Do You Know What DOACs Do?

A review of medications that affect blood clotting, including mechanism of action and clinical considerations.

Updated:   Published

Do You Know What DOACs Do?

Considering that Coumadin (Warfarin) was first used on humans in 1954, it is likely that most of us have encountered it many times during our careers. I would hazard that all of us memorized INR ranges in nursing school. Maybe you are like me, and appreciated the clear-cut rules that guided decisions about giving or withholding Warfarin – especially in those early years when it seemed that so much of my crystal-clear nursing school training had given way to a sea of grey areas and need of a "nursing judgment" I had yet to develop. But over the past decade there has emerged a new class of anticoagulants, called DOACs (Direct Oral Anticoagulants), that seem to flaunt rules in general. As an OR nurse, I will discover that my patient is on such a medication and advise the surgeon of the last time it was taken, but I have not always been able to predict what happens next. Sometimes we go right on ahead with surgery, even if the medication has not been held. What's a nurse to do in the face of such willy-nilly handling of anticoagulants? I realized it was finally time to learn more.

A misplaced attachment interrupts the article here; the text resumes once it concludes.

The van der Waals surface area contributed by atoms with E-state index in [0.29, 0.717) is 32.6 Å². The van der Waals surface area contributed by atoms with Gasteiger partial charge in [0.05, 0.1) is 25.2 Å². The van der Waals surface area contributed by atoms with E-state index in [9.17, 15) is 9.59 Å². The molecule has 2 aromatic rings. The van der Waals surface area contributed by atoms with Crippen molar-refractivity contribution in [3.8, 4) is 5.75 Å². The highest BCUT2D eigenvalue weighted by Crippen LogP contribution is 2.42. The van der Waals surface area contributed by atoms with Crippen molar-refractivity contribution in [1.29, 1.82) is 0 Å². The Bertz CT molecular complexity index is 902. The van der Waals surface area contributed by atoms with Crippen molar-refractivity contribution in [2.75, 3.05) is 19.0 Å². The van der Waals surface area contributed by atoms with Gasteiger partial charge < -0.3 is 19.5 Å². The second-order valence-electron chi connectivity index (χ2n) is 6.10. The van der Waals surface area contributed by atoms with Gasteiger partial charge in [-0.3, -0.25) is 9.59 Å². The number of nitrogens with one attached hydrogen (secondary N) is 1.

A Very Basic Review of the Very Complex Process of Clot Formation

The mechanism through which clots are formed in our bodies inspires both wonder and confusion. There's so much going on! But a basic understanding really helps, so let's compare the clotting process to an average hospital unit.

WHO'S WALKING THE HALLS? These cells are circulating in the blood at all times

Platelets are the unit staff - nurses, patient care techs and respiratory therapists of the body.

Platelets – these cells congregate at the site of an injury, where they form the initial framework for the clot, and eventually, through cellular changes, recruit reinforcements.

Vitamin K is dietary. Mostly housed in certain parts of the hospital (like the cafeteria and various offices, aka liver, pancreas and brain) but providing services when needed.

Vitamin K – required in order for our bodies to produce several of the coagulation factors in the clotting cascade, including factors II (aka prothrombin), VII, IX, and X.

Prothrombin and Fibrinogen are the crash cart and defibrillator. Just standing by but super important.

Prothrombin (aka Clotting Factor II) – a protein made in the liver, and the direct precursor to thrombin. As we just learned, it needs Vitamin K in order to exist.

Fibrinogen – another very important protein made by the liver